July 2017: Healthcare Management Forum
Lisa Barbera, Rinku Sutradhar, Anna Chu, Hsien Seow, Craig C Earle, Mary Ann O'Brien, Deborah Dudgeon, Carlo DeAngelis, Clare Atzema, Amna Husain, Ying Liu, Doris Howell
PURPOSE: Previous work in Ontario demonstrated that 33% of patients with cancer with severe pain did not receive opioids at the time of their pain assessment. With efforts to increase symptom screening and management since then, the objective of this study was to examine temporal trends in opioid prescribing. METHODS: The cohort was comprised of Ontario residents ≥ 65 years of age with a cancer history who were eligible for the government pharmacare program and had a pain assessment using the Edmonton Symptom Assessment System...
November 2017: Journal of Oncology Practice
Lauren Vogel
No abstract text is available yet for this article.
September 11, 2017: CMAJ: Canadian Medical Association Journal, Journal de L'Association Medicale Canadienne
Anne Purcell, Thomas Buckley, Judith Fethney, Jennie King, Wendy Moyle, Andrea P Marshall
OBJECTIVE: To evaluate the effectiveness of the eutectic mixture of local anesthetics (EMLA; Aspen Pharmacare, St. Leonards, New South Wales, Australia) as a primary dressing on painful chronic leg ulcers. DESIGN: A pilot randomized controlled trial. SETTING: The study was conducted across 6 community nursing procedure clinics located in a community nursing service in New South Wales, Australia. PARTICIPANTS: Sixty participants with painful chronic leg ulcers of varied etiology were recruited into the study...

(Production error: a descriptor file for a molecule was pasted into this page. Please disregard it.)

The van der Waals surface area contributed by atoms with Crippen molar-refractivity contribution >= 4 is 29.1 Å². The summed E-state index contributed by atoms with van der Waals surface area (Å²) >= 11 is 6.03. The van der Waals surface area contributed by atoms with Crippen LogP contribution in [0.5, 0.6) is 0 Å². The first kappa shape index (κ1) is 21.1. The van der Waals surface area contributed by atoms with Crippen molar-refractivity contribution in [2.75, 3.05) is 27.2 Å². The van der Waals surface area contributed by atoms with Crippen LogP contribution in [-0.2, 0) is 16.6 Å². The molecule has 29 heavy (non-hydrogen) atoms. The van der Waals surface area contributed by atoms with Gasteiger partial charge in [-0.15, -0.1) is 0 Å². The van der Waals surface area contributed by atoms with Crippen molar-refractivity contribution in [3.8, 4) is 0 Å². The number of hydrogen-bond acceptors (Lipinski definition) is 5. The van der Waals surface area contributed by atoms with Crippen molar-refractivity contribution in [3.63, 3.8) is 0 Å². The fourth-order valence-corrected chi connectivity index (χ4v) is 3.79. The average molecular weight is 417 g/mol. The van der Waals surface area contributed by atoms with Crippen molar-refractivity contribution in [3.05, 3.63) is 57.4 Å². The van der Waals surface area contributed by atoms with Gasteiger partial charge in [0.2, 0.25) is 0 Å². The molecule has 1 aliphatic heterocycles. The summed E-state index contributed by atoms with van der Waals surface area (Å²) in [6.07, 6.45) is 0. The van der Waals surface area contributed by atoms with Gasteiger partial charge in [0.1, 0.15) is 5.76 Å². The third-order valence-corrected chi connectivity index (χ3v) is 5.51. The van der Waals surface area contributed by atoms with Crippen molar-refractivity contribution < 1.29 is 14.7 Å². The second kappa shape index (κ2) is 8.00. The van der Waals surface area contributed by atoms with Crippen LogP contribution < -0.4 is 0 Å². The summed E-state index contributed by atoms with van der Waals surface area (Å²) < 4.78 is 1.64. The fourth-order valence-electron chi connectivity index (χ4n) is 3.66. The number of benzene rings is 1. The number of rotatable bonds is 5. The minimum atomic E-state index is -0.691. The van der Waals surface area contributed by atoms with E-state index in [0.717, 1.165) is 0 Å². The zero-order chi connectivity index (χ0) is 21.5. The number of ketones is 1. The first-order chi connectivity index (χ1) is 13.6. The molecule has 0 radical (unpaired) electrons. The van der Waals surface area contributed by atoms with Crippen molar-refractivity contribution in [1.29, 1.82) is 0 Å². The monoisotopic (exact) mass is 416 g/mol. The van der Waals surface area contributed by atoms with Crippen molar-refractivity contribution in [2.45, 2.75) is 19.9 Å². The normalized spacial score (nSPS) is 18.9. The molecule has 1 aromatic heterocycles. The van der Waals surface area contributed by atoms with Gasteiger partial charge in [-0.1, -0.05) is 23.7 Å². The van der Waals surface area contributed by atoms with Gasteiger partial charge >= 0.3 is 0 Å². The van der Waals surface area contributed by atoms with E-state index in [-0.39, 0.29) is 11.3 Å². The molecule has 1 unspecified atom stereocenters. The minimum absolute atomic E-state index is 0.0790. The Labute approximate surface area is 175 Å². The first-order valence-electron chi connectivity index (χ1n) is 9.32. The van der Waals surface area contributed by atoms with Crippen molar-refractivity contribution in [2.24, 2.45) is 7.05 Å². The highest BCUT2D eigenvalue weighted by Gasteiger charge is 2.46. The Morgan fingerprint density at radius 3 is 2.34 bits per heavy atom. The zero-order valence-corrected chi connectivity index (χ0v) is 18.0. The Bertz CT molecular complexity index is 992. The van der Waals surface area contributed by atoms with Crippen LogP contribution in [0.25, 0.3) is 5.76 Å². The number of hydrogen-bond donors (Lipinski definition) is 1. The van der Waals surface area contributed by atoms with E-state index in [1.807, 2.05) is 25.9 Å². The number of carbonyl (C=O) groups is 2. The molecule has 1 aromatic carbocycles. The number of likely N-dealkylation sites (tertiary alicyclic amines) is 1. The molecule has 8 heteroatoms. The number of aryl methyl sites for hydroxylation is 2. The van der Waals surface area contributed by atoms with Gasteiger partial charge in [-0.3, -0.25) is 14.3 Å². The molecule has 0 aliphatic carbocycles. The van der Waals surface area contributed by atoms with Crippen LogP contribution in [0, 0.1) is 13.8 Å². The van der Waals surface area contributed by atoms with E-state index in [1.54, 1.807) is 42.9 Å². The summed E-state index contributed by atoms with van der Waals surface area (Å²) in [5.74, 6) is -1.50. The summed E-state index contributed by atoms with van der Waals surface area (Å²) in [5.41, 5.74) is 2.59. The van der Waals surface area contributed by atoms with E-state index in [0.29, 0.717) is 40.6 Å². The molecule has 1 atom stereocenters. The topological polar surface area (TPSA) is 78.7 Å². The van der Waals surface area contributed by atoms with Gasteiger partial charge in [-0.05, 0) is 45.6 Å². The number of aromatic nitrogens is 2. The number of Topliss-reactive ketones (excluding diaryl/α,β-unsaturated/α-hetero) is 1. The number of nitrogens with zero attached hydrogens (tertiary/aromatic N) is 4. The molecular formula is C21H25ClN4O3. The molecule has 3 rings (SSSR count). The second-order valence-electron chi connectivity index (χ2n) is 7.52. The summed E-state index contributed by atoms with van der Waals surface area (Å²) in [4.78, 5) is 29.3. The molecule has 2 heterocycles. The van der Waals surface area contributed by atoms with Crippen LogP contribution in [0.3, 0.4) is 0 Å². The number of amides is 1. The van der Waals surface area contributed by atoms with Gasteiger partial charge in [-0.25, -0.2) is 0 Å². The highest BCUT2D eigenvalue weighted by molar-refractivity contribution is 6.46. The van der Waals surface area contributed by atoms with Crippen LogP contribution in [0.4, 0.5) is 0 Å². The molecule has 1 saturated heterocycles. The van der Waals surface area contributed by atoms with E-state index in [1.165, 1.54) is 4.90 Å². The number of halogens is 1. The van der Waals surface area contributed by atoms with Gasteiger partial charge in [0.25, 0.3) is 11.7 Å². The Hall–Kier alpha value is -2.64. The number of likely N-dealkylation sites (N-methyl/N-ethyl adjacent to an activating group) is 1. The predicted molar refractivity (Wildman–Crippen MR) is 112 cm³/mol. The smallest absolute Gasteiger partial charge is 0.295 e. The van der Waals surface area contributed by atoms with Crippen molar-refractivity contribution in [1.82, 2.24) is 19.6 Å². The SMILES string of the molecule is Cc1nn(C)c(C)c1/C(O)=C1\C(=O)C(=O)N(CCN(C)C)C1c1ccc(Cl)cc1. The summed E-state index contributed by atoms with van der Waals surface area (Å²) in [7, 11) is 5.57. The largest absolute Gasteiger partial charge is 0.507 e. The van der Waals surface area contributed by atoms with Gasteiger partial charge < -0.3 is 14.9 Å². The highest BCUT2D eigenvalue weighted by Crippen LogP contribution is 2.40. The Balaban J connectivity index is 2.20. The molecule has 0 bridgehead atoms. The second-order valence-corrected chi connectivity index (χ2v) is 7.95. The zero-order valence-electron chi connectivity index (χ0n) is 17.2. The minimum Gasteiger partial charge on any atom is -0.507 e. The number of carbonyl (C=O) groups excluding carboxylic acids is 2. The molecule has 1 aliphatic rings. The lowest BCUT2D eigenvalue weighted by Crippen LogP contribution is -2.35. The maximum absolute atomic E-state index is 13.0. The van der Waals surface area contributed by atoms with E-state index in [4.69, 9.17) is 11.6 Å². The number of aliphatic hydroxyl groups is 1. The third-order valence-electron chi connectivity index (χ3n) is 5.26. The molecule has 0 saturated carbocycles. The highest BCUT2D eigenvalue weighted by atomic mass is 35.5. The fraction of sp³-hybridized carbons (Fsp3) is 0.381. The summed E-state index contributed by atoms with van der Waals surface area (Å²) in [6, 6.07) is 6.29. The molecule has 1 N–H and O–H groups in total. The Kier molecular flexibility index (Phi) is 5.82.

August 2017: Advances in Skin & Wound Care
Russell Christie, Ingrid Sketris, Pantalis Andreou, Anne Holbrook, Adrian Levy, Hala Tamim
BACKGROUND: We hypothesized that medication adherence is affected by the number of pharmacies a patient frequents. OBJECTIVES: The objective was to estimate the strength of association between the number of pharmacies a patient frequents and adherence to statins. METHODS: Using administrative data from the Nova Scotia Seniors' Pharmacare program, a retrospective cohort study was conducted among subjects aged 65 years and older first dispensed statin between 1998 and 2008...
May 6, 2017: Journal of Population Therapeutics and Clinical Pharmacology
Roger Collier
No abstract text is available yet for this article.
May 29, 2017: CMAJ: Canadian Medical Association Journal, Journal de L'Association Medicale Canadienne
Michael R Law, Lucy Cheng, Heather Worthington, Muhammad Mamdani, Kimberlyn M McGrail, Fiona K I Chan, Sumit R Majumdar
BACKGROUND: Income-based deductibles are present in several provincial public drug plans in Canada and have been the subject of extensive debate. We studied the impact of such deductibles in British Columbia's Fair PharmaCare plan on drug and health care utilization among older adults. METHODS: We used a quasi-experimental regression discontinuity design to compare the impact of deductibles in BC's PharmaCare plan between older community-dwelling adults registered for the plan who were born in 1928 through 1939 (no deductible) and those born in 1940 through 1951 (deductible equivalent to 2% of household income)...